Not too long ago I wrote an article about Google’s new satellite imagery feature. The innovation allows users to see actual images of the locations they are searching for, and even zoom in to get a good view of buildings and the surrounding area. Seeing those visuals could help prevent people from getting lost, especially when traveling to an unfamiliar address for the first time.
Near the end, I observed that any feature Google has, the other search engines will try to have within a couple of months. But I figured that satellite imagery might be a little trickier to copy. Google had purchased a digital mapping company in order to bring the expertise in house; I didn’t expect Yahoo or MSN Search to try to duplicate this feat, at least not for a while.
Naturally, I ran up against one of the hazards of making predictions in a fast-moving field like high technology. Breakthroughs are made almost daily, and anything that one person or company can accomplish, another can duplicate, and even improve upon. This trend is only heightened amid fierce competition, such as we’ve seen developing over the past couple of years between Microsoft and Google.
On May 23, at the D3 conference in Carlsbad,California, Bill Gates unveiled MSN Virtual Earth. No, this is not the incredibly fast Japanese supercomputer created by NEC; it is Microsoft’s answer to Google’s satellite imagery. By some accounts, MSN Virtual Earth inspired the very first “ooohhhh” moment of the conference, topping Steve Jobs’ podcasts in iTunes.
That must have been personally satisfying for Gates, who spent a significant amount of time during his talk focused on Apple killers as well as Google killers. But it leaves those of us who couldn’t make the conference wondering what inspired that moment. After all, PowerPoint presentations are forbidden at this particular conference.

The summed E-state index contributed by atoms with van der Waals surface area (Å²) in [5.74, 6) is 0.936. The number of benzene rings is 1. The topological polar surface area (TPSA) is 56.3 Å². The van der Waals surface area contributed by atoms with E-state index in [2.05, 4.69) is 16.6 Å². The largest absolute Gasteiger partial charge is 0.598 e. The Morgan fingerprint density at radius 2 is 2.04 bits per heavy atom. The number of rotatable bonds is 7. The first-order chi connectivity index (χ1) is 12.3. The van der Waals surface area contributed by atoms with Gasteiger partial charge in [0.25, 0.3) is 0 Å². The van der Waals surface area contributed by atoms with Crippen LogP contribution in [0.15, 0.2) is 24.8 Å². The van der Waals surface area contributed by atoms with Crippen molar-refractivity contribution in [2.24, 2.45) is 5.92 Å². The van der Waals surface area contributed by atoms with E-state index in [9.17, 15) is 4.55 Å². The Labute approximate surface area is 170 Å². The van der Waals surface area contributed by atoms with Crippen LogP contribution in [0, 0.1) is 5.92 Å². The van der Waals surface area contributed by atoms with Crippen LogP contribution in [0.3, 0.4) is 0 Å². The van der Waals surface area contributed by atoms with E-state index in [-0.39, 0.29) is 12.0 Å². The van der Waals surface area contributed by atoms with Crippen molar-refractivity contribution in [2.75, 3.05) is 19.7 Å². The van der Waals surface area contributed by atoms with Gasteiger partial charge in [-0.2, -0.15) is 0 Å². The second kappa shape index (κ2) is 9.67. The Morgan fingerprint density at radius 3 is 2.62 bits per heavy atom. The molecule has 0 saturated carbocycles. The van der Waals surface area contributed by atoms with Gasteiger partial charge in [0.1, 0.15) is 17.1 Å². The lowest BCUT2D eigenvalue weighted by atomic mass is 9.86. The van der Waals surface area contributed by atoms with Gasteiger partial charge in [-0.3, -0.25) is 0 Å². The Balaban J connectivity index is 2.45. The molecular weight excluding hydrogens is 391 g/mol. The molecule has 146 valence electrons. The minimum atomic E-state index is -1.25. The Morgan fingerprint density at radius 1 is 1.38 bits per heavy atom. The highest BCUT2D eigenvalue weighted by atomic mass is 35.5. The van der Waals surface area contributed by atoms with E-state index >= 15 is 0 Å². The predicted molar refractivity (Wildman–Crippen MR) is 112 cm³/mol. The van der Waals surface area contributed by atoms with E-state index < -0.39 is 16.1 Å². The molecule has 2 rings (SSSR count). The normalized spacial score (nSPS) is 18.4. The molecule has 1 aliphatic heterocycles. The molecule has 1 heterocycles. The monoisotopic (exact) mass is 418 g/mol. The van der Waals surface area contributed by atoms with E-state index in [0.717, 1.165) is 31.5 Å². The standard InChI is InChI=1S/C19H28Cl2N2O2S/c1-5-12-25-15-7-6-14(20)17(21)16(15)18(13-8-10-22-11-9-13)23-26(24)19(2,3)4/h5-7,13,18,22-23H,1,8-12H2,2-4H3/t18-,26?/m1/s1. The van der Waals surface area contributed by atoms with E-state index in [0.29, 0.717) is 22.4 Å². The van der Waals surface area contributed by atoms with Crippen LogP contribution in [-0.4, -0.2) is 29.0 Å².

If you really want to know what wowed the audience at the talk given by Bill Gates, take a good look at this image:
Beautiful, isn’t it? One aspect of MSN Virtual Earth includes 45 degree angle views of buildings and neighborhoods, such as the one above. This gives the user an “eagle eye” perspective of a particular area.
It may be the most visually stunning constituent of MSN Virtual Earth, but it’s not the only one, and it may not even be the most important. Microsoft’s developers put some real thought into how people can use technology to assist them when they travel, or when they anticipate moving. As of this writing, Microsoft had not yet released the full set of features, but what we know about it so far looks pretty good.
In addition to the 45 degree angle views of buildings and neighborhoods, MSN Virtual Earth will offer “hybrid maps.” These are street maps laid over satellite maps, letting users get a good view of both the map and the territory at the same time. Users will also benefit from full-bleed map views –- maps that take up nearly the entire screen, with which they can interact.
The feature that sounded most intriguing to me, though, was Scratch Pad. I think it has real potential for vacation or business trip planning. It’s an online clipboard that lets users perform multiple searches (and presumably save them).
Putting these features together, Microsoft officials gave the example of someone buying a house. They might want to look at the previous year’s traffic and weather patterns for the area, and find nearby restaurants and other businesses. With MSN Virtual Earth, they could get an aerial view on one map, and overlay information about local businesses, relevant links, and so on.
Microsoft is all about integration, and MSN Virtual Earth is no exception. According to Steve Lombardi, a program manager for Microsoft’s MapPoint unit, MSN Virtual Earth can be integrated with a user’s preferred email application. With just one click, it could then place links in email messages to maps and images. I would be rather surprised if MSN Virtual Earth could be integrated with, say, the Thunderbird email application.
There will be more, albeit less flashy, improvements to the MSN search engine. Microsoft will shortly add a local search index to help users find business directory listings. Stephen Lawler, general manager of Microsoft’s MapPoint unit, said that the company wants user feedback on the listings, with the goal of giving those who use the listings a good sense of what a particular area is like.